Mixing Secrets For The Small Studio - Additional Resources

Chapter 2: Supplementary Monitors

Audio Files

(To download all WAV examples at once: 12MB ZIP)

  • StereoTest: Ex02.01: WAV/MP3play_arrow This file contains a repeating pattern of four noise bursts: the first only in the left channel; the second only in the right channel; the third in both channels; and the fourth in both channels, but with the right channel out of polarity with the left channel. On most real-world nearfield monitoring systems, the phantom image of the third noise burst will appear much less well focused than the real images of the first and second bursts. (The fourth noise burst is irrelevant to this particular discussion, but is useful for checking the polarity of stereo speaker rigs.)

  • MonoBalanceShift: Ex02.02: WAV/MP3play_arrow This audio example demonstrates the middle-versus-sides balance shift when a stereo file is summed to mono. On a reasonably set-up stereo monitoring system, the brass chord should remain at a roughly consistent level as it pans around the image. Listen to the same file in mono, however, and you can hear a clear reduction in level for the hard-panned chords by comparison with the central chords.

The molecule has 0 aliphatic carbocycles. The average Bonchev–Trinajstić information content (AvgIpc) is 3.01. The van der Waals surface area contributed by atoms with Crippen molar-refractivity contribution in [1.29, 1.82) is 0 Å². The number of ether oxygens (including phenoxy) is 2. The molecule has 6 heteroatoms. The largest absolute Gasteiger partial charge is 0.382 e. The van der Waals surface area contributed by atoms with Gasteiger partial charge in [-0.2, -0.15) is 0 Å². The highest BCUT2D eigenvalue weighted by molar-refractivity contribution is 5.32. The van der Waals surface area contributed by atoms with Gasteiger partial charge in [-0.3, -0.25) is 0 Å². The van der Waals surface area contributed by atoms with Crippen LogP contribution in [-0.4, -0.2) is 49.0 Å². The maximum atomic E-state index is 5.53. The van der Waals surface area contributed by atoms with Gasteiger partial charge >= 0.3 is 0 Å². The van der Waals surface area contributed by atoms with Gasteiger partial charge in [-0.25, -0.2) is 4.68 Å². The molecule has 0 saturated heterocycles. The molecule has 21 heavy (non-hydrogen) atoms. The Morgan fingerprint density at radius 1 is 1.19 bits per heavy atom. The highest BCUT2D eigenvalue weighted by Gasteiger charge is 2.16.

• Mono-compatibility Examples: In this audio example Ex02.03: WAV/MP3play_arrow you can hear a stereo drum overheads recording which is periodically being switched into mono. You can clearly hear some mono-compatibility problems, for example a loss of high end which is making the cymbals dull-sounding. And here’s a synth recording Ex02.04: WAV/MP3play_arrow where polarity inversion has been used to artificially widen the stereo image of the audio. While this makes it appear more impressive in stereo, it also seriously affects its overall level when it’s summed to mono, as you can hear at 0:05 and 0:12.


  • Correction: In the first edition of the book, the schematic diagram of Figure 2.7 (page 40) has the pins of the male XLR connector incorrectly numbered. The top pin should be ‘2’ and the middle pin ‘3’, as shown in this updated version of Figure 2.7. This issue has been corrected for the second edition.